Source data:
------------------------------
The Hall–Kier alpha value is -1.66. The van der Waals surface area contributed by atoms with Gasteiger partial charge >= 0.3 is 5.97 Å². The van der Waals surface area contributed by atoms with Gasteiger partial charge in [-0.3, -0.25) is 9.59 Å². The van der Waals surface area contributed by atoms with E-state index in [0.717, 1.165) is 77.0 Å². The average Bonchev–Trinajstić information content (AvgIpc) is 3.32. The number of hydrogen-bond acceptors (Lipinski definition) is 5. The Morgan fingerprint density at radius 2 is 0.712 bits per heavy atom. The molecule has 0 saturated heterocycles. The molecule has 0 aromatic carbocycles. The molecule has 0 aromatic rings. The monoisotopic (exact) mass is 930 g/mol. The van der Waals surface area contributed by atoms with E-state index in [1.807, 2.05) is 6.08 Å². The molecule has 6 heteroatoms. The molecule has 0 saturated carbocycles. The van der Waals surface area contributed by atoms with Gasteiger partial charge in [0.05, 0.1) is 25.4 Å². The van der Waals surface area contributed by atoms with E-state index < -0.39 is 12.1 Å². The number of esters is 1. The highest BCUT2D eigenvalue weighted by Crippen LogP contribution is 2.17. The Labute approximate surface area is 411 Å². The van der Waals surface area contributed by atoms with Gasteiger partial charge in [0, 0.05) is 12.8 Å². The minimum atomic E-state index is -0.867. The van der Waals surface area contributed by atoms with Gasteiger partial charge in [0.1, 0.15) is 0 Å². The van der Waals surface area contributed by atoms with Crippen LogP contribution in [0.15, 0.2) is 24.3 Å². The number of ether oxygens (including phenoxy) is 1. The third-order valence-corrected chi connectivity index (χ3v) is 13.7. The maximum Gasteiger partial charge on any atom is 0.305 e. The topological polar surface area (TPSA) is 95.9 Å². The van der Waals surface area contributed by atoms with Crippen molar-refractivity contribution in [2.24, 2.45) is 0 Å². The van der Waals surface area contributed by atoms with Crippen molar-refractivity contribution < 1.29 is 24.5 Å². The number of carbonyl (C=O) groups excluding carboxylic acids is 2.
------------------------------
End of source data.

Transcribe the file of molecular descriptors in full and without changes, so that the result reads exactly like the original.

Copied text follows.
The Hall–Kier alpha value is -1.66. The van der Waals surface area contributed by atoms with Gasteiger partial charge >= 0.3 is 5.97 Å². The van der Waals surface area contributed by atoms with Gasteiger partial charge in [-0.3, -0.25) is 9.59 Å². The van der Waals surface area contributed by atoms with E-state index in [0.717, 1.165) is 77.0 Å². The average Bonchev–Trinajstić information content (AvgIpc) is 3.32. The number of hydrogen-bond acceptors (Lipinski definition) is 5. The Morgan fingerprint density at radius 2 is 0.712 bits per heavy atom. The molecule has 0 saturated heterocycles. The molecule has 0 aromatic carbocycles. The molecule has 0 aromatic rings. The monoisotopic (exact) mass is 930 g/mol. The van der Waals surface area contributed by atoms with E-state index in [1.807, 2.05) is 6.08 Å². The molecule has 6 heteroatoms. The molecule has 0 saturated carbocycles. The van der Waals surface area contributed by atoms with Gasteiger partial charge in [0.05, 0.1) is 25.4 Å². The van der Waals surface area contributed by atoms with E-state index < -0.39 is 12.1 Å². The number of esters is 1. The highest BCUT2D eigenvalue weighted by Crippen LogP contribution is 2.17. The Labute approximate surface area is 411 Å². The van der Waals surface area contributed by atoms with Gasteiger partial charge in [0, 0.05) is 12.8 Å². The minimum atomic E-state index is -0.867. The van der Waals surface area contributed by atoms with Gasteiger partial charge in [0.1, 0.15) is 0 Å². The van der Waals surface area contributed by atoms with Crippen LogP contribution in [0.15, 0.2) is 24.3 Å². The number of ether oxygens (including phenoxy) is 1. The third-order valence-corrected chi connectivity index (χ3v) is 13.7. The maximum Gasteiger partial charge on any atom is 0.305 e. The topological polar surface area (TPSA) is 95.9 Å². The van der Waals surface area contributed by atoms with Crippen molar-refractivity contribution in [2.24, 2.45) is 0 Å². The van der Waals surface area contributed by atoms with Crippen molar-refractivity contribution < 1.29 is 24.5 Å². The number of carbonyl (C=O) groups excluding carboxylic acids is 2.